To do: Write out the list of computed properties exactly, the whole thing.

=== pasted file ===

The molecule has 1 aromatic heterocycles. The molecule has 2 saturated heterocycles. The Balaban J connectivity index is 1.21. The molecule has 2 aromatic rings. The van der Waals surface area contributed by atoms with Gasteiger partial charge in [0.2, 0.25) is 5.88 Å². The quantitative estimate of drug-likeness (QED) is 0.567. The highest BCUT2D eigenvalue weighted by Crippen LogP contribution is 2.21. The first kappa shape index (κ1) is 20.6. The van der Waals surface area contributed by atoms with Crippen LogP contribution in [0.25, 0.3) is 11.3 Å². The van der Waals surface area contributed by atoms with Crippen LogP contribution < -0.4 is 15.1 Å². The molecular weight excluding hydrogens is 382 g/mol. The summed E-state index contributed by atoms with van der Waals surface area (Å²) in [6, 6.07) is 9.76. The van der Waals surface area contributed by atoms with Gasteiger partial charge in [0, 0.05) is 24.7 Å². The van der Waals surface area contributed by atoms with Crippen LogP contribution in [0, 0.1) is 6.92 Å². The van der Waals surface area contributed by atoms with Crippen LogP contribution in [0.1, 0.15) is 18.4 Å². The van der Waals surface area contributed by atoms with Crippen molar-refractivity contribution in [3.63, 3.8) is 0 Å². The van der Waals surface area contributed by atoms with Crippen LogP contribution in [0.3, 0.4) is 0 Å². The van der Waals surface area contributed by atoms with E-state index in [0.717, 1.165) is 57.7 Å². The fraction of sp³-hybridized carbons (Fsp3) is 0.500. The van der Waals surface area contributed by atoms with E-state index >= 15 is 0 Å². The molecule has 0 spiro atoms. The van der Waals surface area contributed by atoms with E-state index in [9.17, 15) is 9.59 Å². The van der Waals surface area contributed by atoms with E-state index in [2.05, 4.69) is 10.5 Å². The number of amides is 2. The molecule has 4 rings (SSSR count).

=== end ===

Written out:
The molecule has 1 aromatic heterocycles. The molecule has 2 saturated heterocycles. The Balaban J connectivity index is 1.21. The molecule has 2 aromatic rings. The van der Waals surface area contributed by atoms with Gasteiger partial charge in [0.2, 0.25) is 5.88 Å². The quantitative estimate of drug-likeness (QED) is 0.567. The highest BCUT2D eigenvalue weighted by Crippen LogP contribution is 2.21. The first kappa shape index (κ1) is 20.6. The van der Waals surface area contributed by atoms with Crippen LogP contribution in [0.25, 0.3) is 11.3 Å². The van der Waals surface area contributed by atoms with Crippen LogP contribution < -0.4 is 15.1 Å². The molecular weight excluding hydrogens is 382 g/mol. The summed E-state index contributed by atoms with van der Waals surface area (Å²) in [6, 6.07) is 9.76. The van der Waals surface area contributed by atoms with Gasteiger partial charge in [0, 0.05) is 24.7 Å². The van der Waals surface area contributed by atoms with Crippen LogP contribution in [0, 0.1) is 6.92 Å². The van der Waals surface area contributed by atoms with Crippen LogP contribution in [0.1, 0.15) is 18.4 Å². The van der Waals surface area contributed by atoms with Crippen molar-refractivity contribution in [3.63, 3.8) is 0 Å². The van der Waals surface area contributed by atoms with Crippen LogP contribution in [0.3, 0.4) is 0 Å². The van der Waals surface area contributed by atoms with E-state index in [0.717, 1.165) is 57.7 Å². The fraction of sp³-hybridized carbons (Fsp3) is 0.500. The van der Waals surface area contributed by atoms with E-state index >= 15 is 0 Å². The molecule has 0 spiro atoms. The van der Waals surface area contributed by atoms with E-state index in [9.17, 15) is 9.59 Å². The van der Waals surface area contributed by atoms with E-state index in [2.05, 4.69) is 10.5 Å². The number of amides is 2. The molecule has 4 rings (SSSR count).